This is a feature article by Leslie from Getting Closer to Myself. The blog is about Leslie’s personal experiences, but its main purpose is to create greater awareness about autoimmune diseases. In April 2008, at the age of 22, she was diagnosed with rheumatoid arthritis and lupus. The road to get to that point was by no means an easy one. Since then, she has made it her goal to make the road easier for others who share the same journey.
If you read my previous posts as of late, you know that my transition off of Methotrexate and on to Humira has not been a smooth one. I botched my last Humira injection, which was pretty traumatizing for me.
So as the two week mark approached, I have been filled with anxiety about my next injection. Today was hard. I decided that since I was alone last time, that my boyfriend be present this time, as he was the first time.
I had him hold the actual pen so that I wouldn’t, consciously or unconsciously, move it away while the injection was being given.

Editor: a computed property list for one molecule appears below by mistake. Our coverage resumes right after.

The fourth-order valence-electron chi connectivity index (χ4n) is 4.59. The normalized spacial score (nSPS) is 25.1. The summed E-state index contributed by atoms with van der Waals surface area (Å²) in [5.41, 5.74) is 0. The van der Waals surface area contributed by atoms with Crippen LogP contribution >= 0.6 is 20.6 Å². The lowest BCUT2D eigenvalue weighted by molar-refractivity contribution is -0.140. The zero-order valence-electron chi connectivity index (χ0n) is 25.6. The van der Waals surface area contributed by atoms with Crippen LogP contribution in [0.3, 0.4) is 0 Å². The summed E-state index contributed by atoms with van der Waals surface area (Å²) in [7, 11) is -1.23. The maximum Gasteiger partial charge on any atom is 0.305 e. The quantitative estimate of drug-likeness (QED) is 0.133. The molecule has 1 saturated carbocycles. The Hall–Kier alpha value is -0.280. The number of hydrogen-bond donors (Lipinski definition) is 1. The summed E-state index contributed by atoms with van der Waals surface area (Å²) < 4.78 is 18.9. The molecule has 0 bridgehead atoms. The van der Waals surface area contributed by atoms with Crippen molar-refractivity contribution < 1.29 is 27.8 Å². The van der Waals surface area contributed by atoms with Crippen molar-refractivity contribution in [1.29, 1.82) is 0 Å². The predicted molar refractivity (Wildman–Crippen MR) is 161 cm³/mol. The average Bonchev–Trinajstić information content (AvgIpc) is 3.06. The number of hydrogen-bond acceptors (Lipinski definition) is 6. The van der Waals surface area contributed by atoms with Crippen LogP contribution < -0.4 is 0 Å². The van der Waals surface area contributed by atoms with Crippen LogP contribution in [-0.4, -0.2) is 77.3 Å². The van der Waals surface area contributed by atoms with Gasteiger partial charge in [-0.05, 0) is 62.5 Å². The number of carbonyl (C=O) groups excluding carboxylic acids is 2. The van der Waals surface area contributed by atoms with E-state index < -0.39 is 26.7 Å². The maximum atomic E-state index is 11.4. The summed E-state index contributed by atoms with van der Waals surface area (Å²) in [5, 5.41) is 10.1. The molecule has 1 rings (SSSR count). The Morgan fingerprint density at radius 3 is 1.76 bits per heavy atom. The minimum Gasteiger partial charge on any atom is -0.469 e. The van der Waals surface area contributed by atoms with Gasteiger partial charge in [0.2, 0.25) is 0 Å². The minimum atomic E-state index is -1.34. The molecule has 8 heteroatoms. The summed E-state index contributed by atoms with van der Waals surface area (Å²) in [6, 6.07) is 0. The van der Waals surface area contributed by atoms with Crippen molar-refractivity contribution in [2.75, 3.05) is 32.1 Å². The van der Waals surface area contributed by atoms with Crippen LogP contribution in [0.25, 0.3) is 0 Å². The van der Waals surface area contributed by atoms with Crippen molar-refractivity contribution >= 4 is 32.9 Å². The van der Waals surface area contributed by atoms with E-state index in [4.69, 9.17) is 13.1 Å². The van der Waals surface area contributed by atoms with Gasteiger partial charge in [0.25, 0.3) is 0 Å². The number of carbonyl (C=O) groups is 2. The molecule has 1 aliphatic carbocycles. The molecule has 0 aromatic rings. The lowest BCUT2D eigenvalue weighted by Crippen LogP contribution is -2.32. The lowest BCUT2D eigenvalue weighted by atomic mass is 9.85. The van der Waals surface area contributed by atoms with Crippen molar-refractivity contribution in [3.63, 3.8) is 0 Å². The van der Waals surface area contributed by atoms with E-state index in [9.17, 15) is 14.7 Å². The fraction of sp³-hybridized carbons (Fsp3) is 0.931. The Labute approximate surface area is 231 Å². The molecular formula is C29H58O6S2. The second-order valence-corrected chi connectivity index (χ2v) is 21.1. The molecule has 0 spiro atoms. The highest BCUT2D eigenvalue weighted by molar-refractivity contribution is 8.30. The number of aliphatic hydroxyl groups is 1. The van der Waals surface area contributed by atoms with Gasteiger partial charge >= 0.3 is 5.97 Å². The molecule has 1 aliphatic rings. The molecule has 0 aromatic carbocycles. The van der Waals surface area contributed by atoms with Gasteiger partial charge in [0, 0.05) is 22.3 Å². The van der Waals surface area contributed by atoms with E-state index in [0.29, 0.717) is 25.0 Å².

The injection definitely burned again, but wasn’t as bad as last time. But we got it done. And when I say “we”, I mean “we”. It was definitely a team effort. My confidence and nerves were totally shot. I felt like I couldn’t get a good grip on the skin to pinch it, and every time I went to push the button, I chickened out. But I finally did it.
It’s amazing to go from a teary, freaked out mess, to feeling so great once it was finally over with. I have to keep reminding myself that this is a new thing for me. This is only the third injection. This whole pen deal definitely has more of a learning curve than I was expecting. But I guess it was that way with the Methotrexate, too.
Ask me in a few months, and hopefully this will be second nature to me then.
Anyway, on to other things…
The headache situation hasn’t changed. I had a bad one last week. My BF was amazing, though. And I was able to recover in a few hours, which was a surprise to me. However, since I’ve been off the MTX, it confirmed for me that these headaches are definitely still a problem, and need to be dealt with.
And I finally got someone to take notice about my headache situation. I explained to my rheum that I had been referred to the neurologist that has clinic at student health, and that he was totally unhelpful. I explained how I used to get headaches, but not like the ones I am getting now. I told my rheum that they get worse when I move my neck.
To read the complete article please click here, You Win Some, You Lose Some, In The Chronic Illness Game or if you want to learn more about Leslie’s journey visit her at Getting Closer to Myself.